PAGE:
As for dry food, kibbles can be harder for your small breed puppy to chew (unless they are sized accordingly). However, dry food makes less mess when feeding and cleaning up after mealtimes and also has a longer shelf life than wet (be sure to check the date on the label before buying). According to PetMD, dry food has been found in some cases to help maintain dental health in dogs (in accordance with regular teeth cleanings and dental chews).
Dog Food for Small Breed Puppies: To Grain or Not to Grain
As mentioned above, grain-free is another potential factor to consider. Some owners prefer grain-free as it is closer to the traditionally carnivorous Canis genus diet and can be easier on a dog’s digestive system, especially if your dog has grain allergies or sensitivities.
However, grain-free diets have been potentially linked to heart issues in canines by the FDA, so it’s best to check with your veterinarian before switching or starting your dog on one. Single, whole-grain dog food is another potential option and it is exactly what it sounds like: dog food made with a single whole grain (as opposed to a compound of different grains).
Best Dog Food for Small Breed Puppies
Now that you know a little more about what ingredients are best for your small breed puppy, here are some great food options available for purchase.
Made with small breed pups in mind, smaller kibble size is just right for their tinier mouths.
Wellness is known for its quality ingredients and lack of by-products, fillers, and artificial flavors in its pet food formulas. Deboned turkey, chicken meal, oatmeal, and salmon meal are among its top ingredients.Shop on Amazon
This is for the minis out there! Served in smaller portions for smaller bodies, this grain-free recipe is low-glycemic (good for keeping blood sugar levels stable) and gluten-free.
Made in the USA, its top two ingredients are lamb and turkey and it contains zero corn, wheat, or soy.Shop on Chewy
Blue Buffalo’s Chicken and Oatmeal Life Protection Formula is made with small puppy’s health in mind and leads its ingredients’ list with deboned chicken.
his recipe also contains wholesome grains, fruits, vegetables, and key fatty acids DHA and ARA—found in mother’s milk—that are important for cognitive and retinal development. No by-products, artificial colors, flavors, or preservatives in this bag!Shop on Amazon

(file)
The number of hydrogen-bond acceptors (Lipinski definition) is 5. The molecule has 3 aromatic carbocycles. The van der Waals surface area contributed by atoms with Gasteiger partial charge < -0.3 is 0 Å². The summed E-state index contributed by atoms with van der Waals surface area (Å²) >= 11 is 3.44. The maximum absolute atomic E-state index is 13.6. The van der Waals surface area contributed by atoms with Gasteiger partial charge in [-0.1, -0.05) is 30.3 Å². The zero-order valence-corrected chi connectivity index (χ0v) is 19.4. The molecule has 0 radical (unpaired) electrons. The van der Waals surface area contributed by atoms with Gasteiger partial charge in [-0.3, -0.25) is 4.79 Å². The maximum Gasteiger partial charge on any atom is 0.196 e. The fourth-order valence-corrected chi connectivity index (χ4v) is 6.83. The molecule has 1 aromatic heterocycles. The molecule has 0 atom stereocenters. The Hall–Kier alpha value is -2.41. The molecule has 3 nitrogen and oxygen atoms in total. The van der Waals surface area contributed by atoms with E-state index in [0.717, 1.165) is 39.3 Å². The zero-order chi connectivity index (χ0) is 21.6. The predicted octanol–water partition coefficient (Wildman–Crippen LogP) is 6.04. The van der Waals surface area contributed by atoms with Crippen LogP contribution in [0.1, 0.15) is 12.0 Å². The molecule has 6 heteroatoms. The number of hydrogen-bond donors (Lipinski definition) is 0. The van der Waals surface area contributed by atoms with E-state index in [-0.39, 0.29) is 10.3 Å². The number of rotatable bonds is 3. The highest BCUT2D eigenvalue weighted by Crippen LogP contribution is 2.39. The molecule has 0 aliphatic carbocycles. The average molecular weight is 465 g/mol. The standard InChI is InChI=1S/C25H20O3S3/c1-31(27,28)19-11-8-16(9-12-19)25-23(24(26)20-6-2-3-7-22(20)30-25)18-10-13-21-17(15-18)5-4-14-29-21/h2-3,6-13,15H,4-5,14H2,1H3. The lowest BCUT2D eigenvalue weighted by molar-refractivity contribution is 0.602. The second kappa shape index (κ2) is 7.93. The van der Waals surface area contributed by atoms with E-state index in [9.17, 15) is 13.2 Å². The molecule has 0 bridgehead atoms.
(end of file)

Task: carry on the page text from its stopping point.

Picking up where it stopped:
Stay golden, mini pup! Made in the USA, chicken and chicken broth are the leading proteins of this recipe, plus pumpkin, chickpeas, and carrots provide healthy nutrients.
Gluten-free without fillers, this recipe is packed with omega fatty acids. Meant for toy dogs of all stages, see instructions for puppy serving amounts.Shop on Amazon
Free of grains, gluten, corn, wheat and soy, Merrick’s recipe for pint-sized pups leads with deboned meat and also includes a mix of fruits and veggies.
These single serve portions pack in the nutrition while having zero artificial colors, flavors, or preservatives.Shop on Chewy
Budget-friendly, yet made with quality ingredients, Whole Earth Farms’ canned small breed recipe is grain-free and cooked in the USA.
Protein leads this formula with top ingredients as duck, chicken broth, chicken, chicken liver, and salmon. Made for small breeds at any stage, see instructions for puppy serving amounts.Shop on Chewy
For pups of the small breed variety, farm-raised chicken tops Nutro’s ingredient list.
Made in the USA, you’ll also find whole grains, sweet potatoes, and dried beet pulp—along with vitamins and minerals—to give tiny, furry friends a well-balanced diet.Shop on Chewy
Talk to Your Vet Before Choosing Any New Food for Your Dog
We’ve selected some great dog food options for your small breed puppy. But before introducing any new foods into your dog’s diet, we suggest consulting with your vet. Your veterinarian can help you understand any health issues your puppy may be experiencing, and can recommend dog food that’s going to best support their specific health needs.
Learn more about caring for your puppy in the articles below.
- The Best Dry Dog Food for Puppies
- The Best Wet Foof for Puppies
- My Puppy Isn’t Eating: A New Pet Parent’s Guide
- I’m a Professional Dog Trainer and These Are My Favorite Healthy Training Treats
- My Puppy Is Throwing Up: How to Help
Feature photo image by Teerasuwat Jiratarawat from Pixabay